Leaf Raking: Avoid Pain and Injury This Fall with These Tips

Article ID: 682114

Released: 4-Oct-2017 3:05 PM EDT

Source Newsroom: American Chiropractic Association

Expert Pitch

Everyone loves the colors of fall foliage, but when those leaves hit the ground and it's time to rake, that's another story. It’s common for people to rush the chore of leaf raking, but this can lead to bad technique and increase the risk of strains and pains in the back, neck or shoulders, according to the American Chiropractic Association (ACA).

“Whether it’s a common rake or more advanced equipment such as leaf blower, simple preparations and proper use of lawn equipment can reduce the risk of injury,” says Scott Bautch, DC, president of the ACA Council on Occupational Health.

Consider the following tips for painless leaf raking: 

  • Wear supportive shoes. Good foot and arch support can prevent some back pain.
  • Stand as straight as possible, and keep your head up as you rake or leaf blow.
  • When raking, use a “scissors” stance: right foot forward and left foot back for a few minutes, then reverse, putting your left foot forward and right foot back.
  • Bend at the knees, not the waist, as you pick up yard equipment or piles of leaves. Make the piles small to decrease the possibility of back strain.
  • Wear a hat, shoes and protective glasses. To avoid blisters, wear gloves, and if you have asthma or allergies, wear a mask.
  • Drink a lot of water before and after your work.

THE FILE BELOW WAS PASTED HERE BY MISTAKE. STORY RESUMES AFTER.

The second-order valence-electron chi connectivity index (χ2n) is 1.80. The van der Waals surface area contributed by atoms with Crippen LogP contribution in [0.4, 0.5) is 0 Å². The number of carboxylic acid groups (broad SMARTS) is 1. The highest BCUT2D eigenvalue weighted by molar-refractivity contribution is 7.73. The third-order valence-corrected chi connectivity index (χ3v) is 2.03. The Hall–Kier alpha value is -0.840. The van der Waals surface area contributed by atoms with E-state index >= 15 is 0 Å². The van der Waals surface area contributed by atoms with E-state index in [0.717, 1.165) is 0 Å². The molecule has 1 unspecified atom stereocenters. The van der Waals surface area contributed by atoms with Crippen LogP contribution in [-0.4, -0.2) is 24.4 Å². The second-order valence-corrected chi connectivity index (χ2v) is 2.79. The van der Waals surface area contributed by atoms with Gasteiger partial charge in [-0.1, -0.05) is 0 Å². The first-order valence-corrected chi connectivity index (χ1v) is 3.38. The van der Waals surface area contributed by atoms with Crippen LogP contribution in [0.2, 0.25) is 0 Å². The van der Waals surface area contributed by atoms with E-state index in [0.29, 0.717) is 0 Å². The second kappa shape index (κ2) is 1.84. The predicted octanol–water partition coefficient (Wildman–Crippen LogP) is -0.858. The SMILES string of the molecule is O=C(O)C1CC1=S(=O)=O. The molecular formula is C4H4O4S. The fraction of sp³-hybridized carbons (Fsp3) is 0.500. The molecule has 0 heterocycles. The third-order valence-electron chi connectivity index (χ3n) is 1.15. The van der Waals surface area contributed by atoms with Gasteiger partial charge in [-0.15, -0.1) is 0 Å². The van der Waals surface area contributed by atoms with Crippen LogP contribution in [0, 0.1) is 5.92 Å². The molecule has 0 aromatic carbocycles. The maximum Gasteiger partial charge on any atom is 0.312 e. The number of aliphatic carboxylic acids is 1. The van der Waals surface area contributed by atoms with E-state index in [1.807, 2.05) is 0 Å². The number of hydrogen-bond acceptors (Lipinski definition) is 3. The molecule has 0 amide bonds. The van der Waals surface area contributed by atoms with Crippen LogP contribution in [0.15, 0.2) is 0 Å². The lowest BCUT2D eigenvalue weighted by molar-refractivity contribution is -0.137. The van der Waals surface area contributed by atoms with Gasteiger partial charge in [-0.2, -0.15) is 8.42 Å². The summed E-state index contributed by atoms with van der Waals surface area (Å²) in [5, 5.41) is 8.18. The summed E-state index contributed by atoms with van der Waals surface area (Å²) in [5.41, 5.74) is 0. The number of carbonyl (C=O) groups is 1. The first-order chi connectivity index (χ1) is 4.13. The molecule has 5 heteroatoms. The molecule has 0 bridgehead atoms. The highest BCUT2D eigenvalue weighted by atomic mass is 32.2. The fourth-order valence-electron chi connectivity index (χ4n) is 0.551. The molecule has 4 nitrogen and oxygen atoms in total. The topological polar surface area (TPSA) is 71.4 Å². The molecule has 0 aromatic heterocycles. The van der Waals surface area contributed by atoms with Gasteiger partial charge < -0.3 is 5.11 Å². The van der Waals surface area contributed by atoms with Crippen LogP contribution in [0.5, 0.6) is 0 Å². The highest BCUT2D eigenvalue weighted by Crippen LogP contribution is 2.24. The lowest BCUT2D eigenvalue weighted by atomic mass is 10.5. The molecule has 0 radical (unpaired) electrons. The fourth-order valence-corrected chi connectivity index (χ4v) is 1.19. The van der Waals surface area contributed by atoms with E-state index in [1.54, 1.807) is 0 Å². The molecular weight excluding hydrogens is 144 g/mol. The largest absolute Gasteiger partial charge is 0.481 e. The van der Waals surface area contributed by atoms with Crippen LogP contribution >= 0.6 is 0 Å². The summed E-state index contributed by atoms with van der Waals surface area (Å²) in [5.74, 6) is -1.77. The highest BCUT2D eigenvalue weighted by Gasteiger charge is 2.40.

The use of leaf blowers may make lawn management easier, but misuse of such equipment can easily send you to the local chiropractor. The following suggestions can help you enjoy a productive and pain-free day in the yard:

  • If your leaf blower has a strap, use it. Place the strap over your head on the shoulder opposite the side of your body from the device to help normalize the center of gravity.
  • Be sure to switch the side of the body on which you operate the leaf blower frequently, and alternate your stance and motion often to balance the muscles being used.
  • Use ergonomic tools, when possible. They are engineered to protect you when used properly.

To speak with Dr. Scott Bautch, who can offer additional guidance on this topic, please contact Amanda Donohue at adonohue@acatoday.org or 703-812-0209. To find a chiropractor near you, visit ACA's website.


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